In the meantime, as I write, the UK Parliament petition for the UK to Revoke Article 50 and remain in the EU stands at nearly 3,250.000 signatures – and the backing continues to grow. The volume of signatures is larger than the populations of member states Lithuania, Slovenia, Latvia, Estonia, Cyprus, Luxembourg and Malta. Within the UK it is more than the population of Northern Ireland and the population of Wales. This is not directly influential upon the UK Government, and the UK’s Prime Minister has already dismissed it saying she won’t change her mind. Actually, it is not her choice whether I comes before Parliament to be debated. It is the choice of a special parliamentary committee. If that committee decides it should be brought before the House, then it can and will be. The question then is whether it will be allowed time to be debated before 29 March 2019 or 12 April 2019. That would largely be in the hands of the Leader of the House of Commons, and she has already made her opposition to it clear.

So what if the Article 50 Notice is revoked, is that it? Do we just go back to what many in the UK felt (rightly or wrongly) was an unacceptable relationship with the EU. Well possibly. But some changes could be made with the agreement of the EU through implementation of the Tusk plan put to the previous UK Prime Minister, Mr Cameron, as well as adopting changes to the UK’s migration law provided for in EU law. Putting the two together now looks rather inviting compared to what is on the table!

Steve Botham

Did you get a fine for sending your VAT return in late?

There is a form for claiming that you had a reasonable excuse.

As a rule excuses such as “the dog ate my homework” do not tend to work. HMRC do sometimes behave strangely and in one notorious case decided that death was not a reasonable excuse – unsurprisingly the taxpayer won at Tribunal.

With Making Tax Digital it will be interesting to see how things pan out. Allegedly there will be a lightish touch – we’ll wait to see on that. HMRC says that just because you cannot make the software work, they expect you to pay the tax on time. At this stage you might ask how you’re supposed to know the answer if the return does not get filed by the computer and the computer does not tell you the answer. Well you have to guess. It is know as estimation.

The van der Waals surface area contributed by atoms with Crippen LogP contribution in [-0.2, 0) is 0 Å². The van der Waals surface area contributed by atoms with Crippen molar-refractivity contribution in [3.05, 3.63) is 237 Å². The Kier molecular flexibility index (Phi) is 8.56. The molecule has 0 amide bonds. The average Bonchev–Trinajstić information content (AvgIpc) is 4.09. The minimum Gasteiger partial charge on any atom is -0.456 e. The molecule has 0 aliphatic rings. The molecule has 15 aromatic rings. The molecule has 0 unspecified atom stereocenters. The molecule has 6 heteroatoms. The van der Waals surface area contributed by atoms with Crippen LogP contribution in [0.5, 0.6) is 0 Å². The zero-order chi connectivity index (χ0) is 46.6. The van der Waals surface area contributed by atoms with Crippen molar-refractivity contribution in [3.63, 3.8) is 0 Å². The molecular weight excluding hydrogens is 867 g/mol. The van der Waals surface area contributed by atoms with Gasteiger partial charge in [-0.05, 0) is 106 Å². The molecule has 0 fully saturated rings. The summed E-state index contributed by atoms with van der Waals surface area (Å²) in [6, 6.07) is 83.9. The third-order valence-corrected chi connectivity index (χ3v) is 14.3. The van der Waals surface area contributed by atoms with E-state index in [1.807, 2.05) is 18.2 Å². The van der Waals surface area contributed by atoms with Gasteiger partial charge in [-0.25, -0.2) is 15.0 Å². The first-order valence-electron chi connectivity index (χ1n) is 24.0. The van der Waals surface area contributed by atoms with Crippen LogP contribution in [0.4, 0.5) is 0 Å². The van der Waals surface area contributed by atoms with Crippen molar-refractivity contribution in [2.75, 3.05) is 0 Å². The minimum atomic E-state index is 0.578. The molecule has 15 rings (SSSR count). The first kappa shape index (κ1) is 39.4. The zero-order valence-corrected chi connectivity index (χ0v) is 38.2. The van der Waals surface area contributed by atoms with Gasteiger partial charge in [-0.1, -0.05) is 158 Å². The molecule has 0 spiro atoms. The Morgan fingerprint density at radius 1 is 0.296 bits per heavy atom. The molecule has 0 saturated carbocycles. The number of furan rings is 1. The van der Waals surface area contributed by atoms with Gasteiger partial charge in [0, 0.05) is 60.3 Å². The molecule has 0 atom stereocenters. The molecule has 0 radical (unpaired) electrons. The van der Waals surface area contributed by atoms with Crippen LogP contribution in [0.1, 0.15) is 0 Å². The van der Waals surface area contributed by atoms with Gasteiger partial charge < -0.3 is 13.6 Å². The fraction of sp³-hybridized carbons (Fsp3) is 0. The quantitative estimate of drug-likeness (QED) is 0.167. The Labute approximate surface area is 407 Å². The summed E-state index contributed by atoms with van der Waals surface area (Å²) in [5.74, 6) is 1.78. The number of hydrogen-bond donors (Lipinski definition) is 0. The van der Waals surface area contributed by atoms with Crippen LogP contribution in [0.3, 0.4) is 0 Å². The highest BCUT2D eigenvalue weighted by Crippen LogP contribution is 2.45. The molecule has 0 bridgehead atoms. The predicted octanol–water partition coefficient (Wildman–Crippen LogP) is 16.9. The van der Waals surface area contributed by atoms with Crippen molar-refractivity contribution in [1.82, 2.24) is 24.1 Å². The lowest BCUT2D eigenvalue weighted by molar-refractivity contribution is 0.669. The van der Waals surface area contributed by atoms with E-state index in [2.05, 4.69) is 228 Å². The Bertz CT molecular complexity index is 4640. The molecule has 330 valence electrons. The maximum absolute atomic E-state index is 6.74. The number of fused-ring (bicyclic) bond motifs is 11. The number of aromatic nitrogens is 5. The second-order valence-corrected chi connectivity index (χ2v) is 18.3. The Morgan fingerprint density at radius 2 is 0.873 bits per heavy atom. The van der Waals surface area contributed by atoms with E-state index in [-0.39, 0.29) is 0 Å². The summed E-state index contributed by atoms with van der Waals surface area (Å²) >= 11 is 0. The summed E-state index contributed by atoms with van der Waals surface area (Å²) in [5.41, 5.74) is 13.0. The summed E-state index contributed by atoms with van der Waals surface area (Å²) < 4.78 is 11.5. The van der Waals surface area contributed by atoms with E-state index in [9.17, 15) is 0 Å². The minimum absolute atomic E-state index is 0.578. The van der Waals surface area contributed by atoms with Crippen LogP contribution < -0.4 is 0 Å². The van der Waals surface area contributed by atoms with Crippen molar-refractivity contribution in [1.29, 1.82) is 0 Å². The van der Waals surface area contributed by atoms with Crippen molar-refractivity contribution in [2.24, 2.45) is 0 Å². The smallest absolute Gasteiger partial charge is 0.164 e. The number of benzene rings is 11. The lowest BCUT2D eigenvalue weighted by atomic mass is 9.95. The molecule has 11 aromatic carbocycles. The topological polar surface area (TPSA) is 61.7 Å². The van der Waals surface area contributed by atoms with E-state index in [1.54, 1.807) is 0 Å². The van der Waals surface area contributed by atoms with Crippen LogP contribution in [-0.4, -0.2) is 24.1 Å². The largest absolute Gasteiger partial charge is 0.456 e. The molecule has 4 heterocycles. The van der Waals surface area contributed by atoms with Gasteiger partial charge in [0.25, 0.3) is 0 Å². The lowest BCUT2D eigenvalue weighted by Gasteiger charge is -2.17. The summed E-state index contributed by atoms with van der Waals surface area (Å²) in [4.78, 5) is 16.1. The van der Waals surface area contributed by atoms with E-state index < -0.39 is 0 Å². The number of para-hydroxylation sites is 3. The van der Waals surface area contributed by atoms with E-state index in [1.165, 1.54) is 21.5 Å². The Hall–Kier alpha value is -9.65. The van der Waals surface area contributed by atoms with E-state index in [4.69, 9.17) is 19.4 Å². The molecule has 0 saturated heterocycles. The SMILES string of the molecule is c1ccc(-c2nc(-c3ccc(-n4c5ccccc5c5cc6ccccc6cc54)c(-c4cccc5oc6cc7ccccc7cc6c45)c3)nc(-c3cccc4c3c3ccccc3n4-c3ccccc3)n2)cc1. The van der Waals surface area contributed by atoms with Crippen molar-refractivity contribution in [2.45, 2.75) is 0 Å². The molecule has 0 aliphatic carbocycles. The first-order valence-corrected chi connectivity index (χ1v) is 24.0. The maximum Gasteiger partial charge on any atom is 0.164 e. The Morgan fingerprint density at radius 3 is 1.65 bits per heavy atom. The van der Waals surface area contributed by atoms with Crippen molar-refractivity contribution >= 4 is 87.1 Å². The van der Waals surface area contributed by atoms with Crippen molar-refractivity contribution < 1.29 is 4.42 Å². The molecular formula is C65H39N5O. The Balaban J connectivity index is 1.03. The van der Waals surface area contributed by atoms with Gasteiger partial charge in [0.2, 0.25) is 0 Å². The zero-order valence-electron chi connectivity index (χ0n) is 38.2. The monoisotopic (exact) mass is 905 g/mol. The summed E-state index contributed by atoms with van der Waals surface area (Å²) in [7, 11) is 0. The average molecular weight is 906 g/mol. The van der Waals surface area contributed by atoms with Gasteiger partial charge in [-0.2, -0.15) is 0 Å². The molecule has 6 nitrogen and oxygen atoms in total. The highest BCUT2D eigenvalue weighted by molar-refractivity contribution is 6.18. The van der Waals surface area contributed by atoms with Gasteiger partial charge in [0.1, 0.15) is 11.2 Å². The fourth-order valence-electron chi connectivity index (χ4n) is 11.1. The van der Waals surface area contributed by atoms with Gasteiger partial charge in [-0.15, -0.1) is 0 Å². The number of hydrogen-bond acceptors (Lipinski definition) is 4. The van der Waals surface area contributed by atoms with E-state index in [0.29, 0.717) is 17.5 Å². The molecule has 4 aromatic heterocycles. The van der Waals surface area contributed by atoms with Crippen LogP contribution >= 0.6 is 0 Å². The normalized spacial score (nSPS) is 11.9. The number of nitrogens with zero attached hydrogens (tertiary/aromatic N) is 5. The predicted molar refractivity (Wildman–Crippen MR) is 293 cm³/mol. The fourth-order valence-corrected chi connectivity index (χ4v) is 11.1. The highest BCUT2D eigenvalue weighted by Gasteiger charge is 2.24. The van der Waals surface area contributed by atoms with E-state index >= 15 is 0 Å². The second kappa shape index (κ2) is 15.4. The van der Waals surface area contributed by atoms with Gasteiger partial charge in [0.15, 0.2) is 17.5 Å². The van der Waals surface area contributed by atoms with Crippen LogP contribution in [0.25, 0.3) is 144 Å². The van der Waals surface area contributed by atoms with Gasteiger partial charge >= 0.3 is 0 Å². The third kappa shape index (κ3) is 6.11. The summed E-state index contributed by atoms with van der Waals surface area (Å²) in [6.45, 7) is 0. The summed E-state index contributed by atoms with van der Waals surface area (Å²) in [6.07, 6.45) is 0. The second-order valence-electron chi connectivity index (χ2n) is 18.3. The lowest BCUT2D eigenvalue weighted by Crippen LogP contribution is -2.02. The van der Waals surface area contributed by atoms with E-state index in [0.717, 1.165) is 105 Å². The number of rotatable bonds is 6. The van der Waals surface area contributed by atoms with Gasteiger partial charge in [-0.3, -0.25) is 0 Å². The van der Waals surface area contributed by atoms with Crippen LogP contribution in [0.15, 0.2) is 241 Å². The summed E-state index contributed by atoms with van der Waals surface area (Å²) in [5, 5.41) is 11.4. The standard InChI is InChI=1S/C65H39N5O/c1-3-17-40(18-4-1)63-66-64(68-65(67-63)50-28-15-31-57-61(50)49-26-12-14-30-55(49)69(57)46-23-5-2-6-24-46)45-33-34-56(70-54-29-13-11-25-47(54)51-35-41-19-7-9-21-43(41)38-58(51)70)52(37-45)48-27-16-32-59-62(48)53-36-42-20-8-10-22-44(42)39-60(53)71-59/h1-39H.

I would not expect HMRC to attack small underestimates, but if your normal liability is say £5,000 and you pay, say, £500 and it turns out you should have paid £5,000 expect trouble. If you are on cash accounting, there is a fairly simple way of getting a correct answer. Add up your debtors banking for the quarter and, after filtering out anything that is zero-rated or exempt, divide the total by six (unless you’re into the 5% rate). You can then either add up the bills you have paid where you know that you have been charged VAT, or else look at the previous four returns and work out the input tax as a ratio of output tax from that information (that sounds much harder than it actually is).

Strictly you need HMRC’s permission to “estimate”. Call the National Advice Service and ask for permission explaining your difficulty. They should agree. If they do not, make a note, and in any event ask for the call reference number. If HMRC refuse unreasonably, then you can use this as your reasonable excuse on the form! But do not leave your guess until the last minute!

If you are subject to a fine for late payment, think through what had been happening not only at the time, but also in previous tax periods where you have been late, and submit your “reasonable excuse” on the HMRC form.